Disney Dream Nassau and Castaway Cay Shore Excursions

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Note: Disney now allows shore excursions to be booked up to 120 days in advance on-line, depending on your Castaway Club level (or concierge). Use the information on these pages as a guide to help you narrow down your choices.

If you are still undecided by the time you sail, attend the shore excursion talk. You will get more details and will also be able to ask questions.

Click here for Disney Dream shore excursions (Nassau and Castaway Cay)

Click here for Nassau Shopping in Paradise guide

Photos of Castaway Cay Shore Excursions
Castaway Rays
Seahorse Catamaran Snorkel Adventure
Personal Watercraft Tour



PARADISE ISLAND PUBLIC BEACH: For an average $4 to $5 per head taxi fare each way (be sure to agree on the price in advance), you can spend the day on this public beach on Paradise Island. It's free to lounge and swim, and there are extra cost activities such as jet skis and banana boat rides, as well as merchandise and beverage vendors. Be sure to negotiate the price! Don't pay more than $40 for jet skiis or $10 for the banana boat, and you can usually get by with much less. But beware--hubby's jet ski ran out of gas and stranded him in the ocean. It washed to shore far away, leaving him with a LONG walk back. He made the mistake of telling the vendor where he'd left the ski before demanding his money back, so they took off and we were out our money.

There are some limited shady areas that you can stake out, or else you can set up camp on the sunny area. You can use the bathrooms at the adjacent Sheraton hotel, and when you're ready to leave, there are plenty of taxis waiting at the end of the short walking path that leads from the street to the beach. Atlantis is within walking distance down the beach.

CARRIAGE RIDES: These cost between $10 and $15 a head (if they quote you $15, negotiate down to $10 or less). If you are used to big cities like Chicago, where the drivers wait in an orderly line and you have to take the next carriage in line, this is totally different--it's every driver for himself! Even though the carriages are lined up, you can choose any one, and the drivers will actively solicit you to take theirs. They take you on an approximately 20 minute ride around the city, narrating about the historic sites, buildings, shops, etc., and they gladly answer any questions you might have. Just be aware that as you climb in, kids or an adult will approach asking if you have a camera and want your picture taken (they're looking for a tip). As you get off, kids might come to help you down and offer to sing a song for a tip. I used to be a softer touch when we first went to Nassau because there is so much poverty, but after more than half a dozen trips, I generally refuse because if you don't, you'll be handing out dollars all day.

PARADISE ISLAND CASINO: Although you can no longer "officially" explore the Atlantis hotel for free, everyone is welcome to spend money at the casino with no admission charge. We go first thing after breakfast, when the crowds are small and we have our pick of slot machines. I am allergic to cigarette smoke, so this is also the least smoky time for me. The machines are much less generous than the ones stateside, although I've seen a couple people hit jackpots and I managed to pull 100 quarters out of one machine after spending only 50 cents (of course, I gave most of it back). It's a fun time, but just don't bring more than you would regret losing. Taxi fare from port is $4 to $5 per person each way. Be sure to agree on the price before you leave, and make sure it includes the bridge toll. There are plenty of taxis waiting at the hotel to take you back when you're ready. If you want to use the facilities (water slides, etc.), you may want to rent a room at the nearby Comfort Inn. Guests there get the same privileges as people staying at Atlantis for a much lower price.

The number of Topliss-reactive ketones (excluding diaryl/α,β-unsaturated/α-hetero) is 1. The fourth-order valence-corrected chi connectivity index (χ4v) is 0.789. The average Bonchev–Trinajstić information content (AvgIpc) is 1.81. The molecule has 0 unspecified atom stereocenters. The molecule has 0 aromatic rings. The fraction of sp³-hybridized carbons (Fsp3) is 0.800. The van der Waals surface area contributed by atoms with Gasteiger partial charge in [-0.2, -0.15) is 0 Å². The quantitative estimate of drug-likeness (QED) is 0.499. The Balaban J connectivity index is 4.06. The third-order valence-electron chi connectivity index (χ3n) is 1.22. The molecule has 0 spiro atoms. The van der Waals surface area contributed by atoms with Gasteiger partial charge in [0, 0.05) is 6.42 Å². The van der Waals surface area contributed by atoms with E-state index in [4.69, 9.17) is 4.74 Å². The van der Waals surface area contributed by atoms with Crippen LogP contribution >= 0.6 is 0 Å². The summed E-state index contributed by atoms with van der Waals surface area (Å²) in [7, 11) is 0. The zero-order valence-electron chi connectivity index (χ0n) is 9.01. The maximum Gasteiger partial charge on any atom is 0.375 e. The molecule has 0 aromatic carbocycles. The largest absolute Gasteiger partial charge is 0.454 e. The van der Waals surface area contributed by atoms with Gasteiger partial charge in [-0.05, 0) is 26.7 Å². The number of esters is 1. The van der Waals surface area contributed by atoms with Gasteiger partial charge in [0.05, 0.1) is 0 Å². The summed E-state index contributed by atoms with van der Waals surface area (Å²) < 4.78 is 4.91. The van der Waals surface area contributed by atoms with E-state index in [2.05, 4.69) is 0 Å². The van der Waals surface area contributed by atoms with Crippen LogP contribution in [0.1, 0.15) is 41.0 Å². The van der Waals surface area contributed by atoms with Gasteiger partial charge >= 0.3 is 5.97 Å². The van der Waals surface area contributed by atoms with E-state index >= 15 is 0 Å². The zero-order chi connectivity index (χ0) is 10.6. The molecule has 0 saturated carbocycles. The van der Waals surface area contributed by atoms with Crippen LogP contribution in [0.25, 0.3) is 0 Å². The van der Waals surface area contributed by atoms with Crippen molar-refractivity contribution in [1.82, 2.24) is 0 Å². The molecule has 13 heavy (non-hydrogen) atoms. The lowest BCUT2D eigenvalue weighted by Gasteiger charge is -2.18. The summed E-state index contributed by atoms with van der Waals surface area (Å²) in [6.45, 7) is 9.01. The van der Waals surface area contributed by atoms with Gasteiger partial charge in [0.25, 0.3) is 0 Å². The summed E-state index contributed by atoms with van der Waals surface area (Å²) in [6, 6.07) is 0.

THE STRAW MARKET: The straw market burned down in late 2001, but it quickly sprang up again in a new location. It is within easy walking distance of the port. You can find bags, mats, and just about anything else made from straw, as well as t-shirts, tote bags, beach towels, wood carvings, and all sorts of other trinkets. Many of the vendors have identical merchandise, and the quality is often poor (even though the sweatshirt I bought in January had a Fruit of the Loom tag, it started getting fuzz balls right after the first washing). The salespeople are very pushy, so if you don't like this, stay away. Don't pay the first price you are quoted without negotiating. Also, compare prices--a few stalls down, you might find the same item you just bought for a dollar or two cheaper. The kids can have fun here if you give them a few dollars, and I managed to get t-shirts for all eight of my nephews and nieces for $20. The quality wasn't the best, but kids don't care--they just like a souvenir.

HAIR BRAIDING: This occurs near the port and also at the Straw Market, although it is supposed to be banned there. I have heard reports of unsanitary conditions and even lice! If you are nervous, wait until Castaway Cay. Otherwise, if you want to take a chance, you should be able to negotiate. I would recommend having this done in the hair braiding plaza rather than the Straw Market. They have running water there, so it is more clean. Be sure to agree on a price BEFORE the braider begins. As with exerything else in Nassau, it is negotiable! Also, don't forget to put sunscreen on your braided head or you could end up with a sunburned scalp.
The exclusive ground transportation service of the Platinum Castaway Club.